D. Maurice Kreis
Thoughts for Today, 11/4/2020
Hello Planet Earth:
Seventy-two years ago, a pathologist working at Columbia-Presbyterian Medical Center in New York announced via a medical journal that she had made a discovery after performing a lot of autopsies on dead babies.
I find myself thinking, a lot, about why that physician, Dorothy Hansine Andersen, was hacking up the corpses of dead infants in the first place. A graduate of the medical school at Johns Hopkins University, Dr. Andersen had hoped to become a surgeon. But she was a woman, it was the 1920s, and surgery in those days was deemed to be men's work.
So, Dr. Andersen regrouped and, by 1935, had added a doctorate from Columbia University to her M.D. And from there she went on to one of the most successful careers in pathology ever.
It cannot have been fun to hack up the bodies of dead infants, but that's what Dr. Andersen spent a lot of her time doing. Many of the children supposedly died of celiac disease. But the pathologist noticed that quite a few of them had cysts on their pancreases and in their lungs -- and she concluded that there was a single, underlying explanation. It wasn't celiac but, rather, a never-before-identified disease that she called "cystic fibrosis." In 1938, her findings appeared in the American Journal of Diseases of Children.
In the decades since, it has emerged that "cystic fibrosis" is not a very accurate name for the disease. The fibroid cysts Dr. Andersen noticed were actually just the symptom of an underlying defect present in every single cell in the bodies of those babies. But, here's the thing: Before Dr. Andersen, there were eons of unexplained infant deaths, and folklore suggesting that newborns whose skin tasted salty were doomed. Defective chloride transport across the cell membrane produces that salty taste.
Dr. Andersen's discovery replaced folklore with science -- and, today, there are 30,000 people in the U.S. who are living with cystic fibrosis. That number is growing thanks to all of the scientific breakthroughs that are the direct result of Dr. Andersen's work.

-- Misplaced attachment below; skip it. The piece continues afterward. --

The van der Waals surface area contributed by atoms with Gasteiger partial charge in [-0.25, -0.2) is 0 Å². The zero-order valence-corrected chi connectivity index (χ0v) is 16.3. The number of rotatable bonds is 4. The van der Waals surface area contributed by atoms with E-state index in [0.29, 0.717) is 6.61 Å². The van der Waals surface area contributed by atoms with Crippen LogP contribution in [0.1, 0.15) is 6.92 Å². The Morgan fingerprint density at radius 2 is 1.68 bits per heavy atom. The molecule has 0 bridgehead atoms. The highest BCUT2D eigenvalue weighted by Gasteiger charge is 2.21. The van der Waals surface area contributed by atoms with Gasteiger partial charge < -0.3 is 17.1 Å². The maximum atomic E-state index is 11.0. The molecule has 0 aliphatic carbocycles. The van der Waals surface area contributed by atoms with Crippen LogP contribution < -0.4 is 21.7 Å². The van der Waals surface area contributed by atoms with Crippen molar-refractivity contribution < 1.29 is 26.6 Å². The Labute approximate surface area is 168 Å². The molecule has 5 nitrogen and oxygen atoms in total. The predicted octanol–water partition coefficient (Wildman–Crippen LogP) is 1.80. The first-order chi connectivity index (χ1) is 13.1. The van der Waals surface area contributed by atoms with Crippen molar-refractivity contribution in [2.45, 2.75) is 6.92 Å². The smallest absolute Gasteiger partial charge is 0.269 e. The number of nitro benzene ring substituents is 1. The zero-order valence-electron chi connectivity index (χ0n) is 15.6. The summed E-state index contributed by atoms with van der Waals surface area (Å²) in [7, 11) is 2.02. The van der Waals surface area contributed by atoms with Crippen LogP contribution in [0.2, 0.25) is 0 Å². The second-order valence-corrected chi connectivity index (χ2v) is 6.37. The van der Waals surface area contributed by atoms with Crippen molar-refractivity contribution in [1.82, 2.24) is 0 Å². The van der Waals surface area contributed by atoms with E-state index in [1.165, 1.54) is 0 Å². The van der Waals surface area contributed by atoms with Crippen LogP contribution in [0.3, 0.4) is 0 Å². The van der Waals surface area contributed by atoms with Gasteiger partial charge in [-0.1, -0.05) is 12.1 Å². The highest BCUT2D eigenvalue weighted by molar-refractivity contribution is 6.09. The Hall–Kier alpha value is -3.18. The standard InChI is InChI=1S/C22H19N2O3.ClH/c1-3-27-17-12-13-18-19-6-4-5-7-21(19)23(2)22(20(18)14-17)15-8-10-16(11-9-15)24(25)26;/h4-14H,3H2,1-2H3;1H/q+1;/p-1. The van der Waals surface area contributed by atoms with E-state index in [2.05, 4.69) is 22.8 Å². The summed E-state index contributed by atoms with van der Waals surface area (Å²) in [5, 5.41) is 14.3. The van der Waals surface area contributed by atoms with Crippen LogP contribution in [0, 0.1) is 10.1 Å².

Keeping those 30,000 people alive is expensive. If you are reading this blog, you already know that my daughter has cystic fibrosis. She's a thriving and successful college freshman, and a future olympian (in dressage) but keeping her healthy cost more than $300,000 last year. We, her family, paid very little of that 300 grand; about half of that sum came from my workplace health insurance and the other half from my workplace prescription benefit plan. In other words, the people around me -- in my case, fellow employees of the State of New Hampshire -- are covering most of the expense.
From a public policy standpoint, this is good news wrapped in bad news. We'd save a LOT of money if Dr. Andersen had never 'discovered' cystic fibrosis because there would not be a growing cohort of reasonably healthy CF patients who nevertheless require expensive medications, specialty outpatient care, and frequent inpatient care. Would we be better off, as a society, if we knew nothing about CF?
Obviously not. But with the scientific insight comes ethical responsibility. If we made CF people uninsurable, via exclusions for pre-existing conditions, or if we subjected CF patients to lifetime benefit caps (like the $2 million one to which my daughter was subject until the Affordable Care Act made it illegal) it would arguably have the same effect as pretending Dr. Andersen had never discovered and identified CF. At $300,000 a year, a patient would slam into that $2 million lifetime cap mighty fast!
At the same time, we CF families -- or at least, those of us with good health insurance -- have a responsibility not to succumb to moral hazard. That $300k is three times my annual salary, and such an unconscionably high cost -- arguably driven by monopoly prices being extracted by pharmaceutical companies and other rent-seeking economic actors in the healthcare business -- is not something we can responsibly ignore because we get to share that cost with those around us.
That's the sort of reality that underlies the debate about pre-existing conditions and the future of the Affordable Care Act. CF is an orphan disease (meaning relatively few people have it) with a wealthy nonprofit (the Cystic Fibrosis Foundation) dedicated to controlling it. But what about other chronic conditions -- sickle cell disease (the most common inherited disorder in the U.S.), Alzheimer's, and diabetes? If we make all of these people uninsurable, what then?
Guaranteeing coverage for people with preexisting conditions, as a freestanding public policy principle, makes no sense. Unless there is some kind of requirement, or incentive, for people without preexisting conditions to support the insurance plans providing such coverage, such an insurance plan would quickly run out of money -- or drastically increase their premiums -- as healthy people make the economically rational choice to walk away.
If Dr. Andersen were around today, she's insist that no matter who is president after inauguration day in January 2021, we really have to do something about this. She died in 1963 at too young an age (the same age I am now, in fact) of lung cancer. How sad and ironic that this world-class hero of pulmonology was a chain smoker and thus enslaved by the tobacco companies. Thus, the best way to honor her legacy is to reign in greed, profligacy and expediency in all matters related to human health.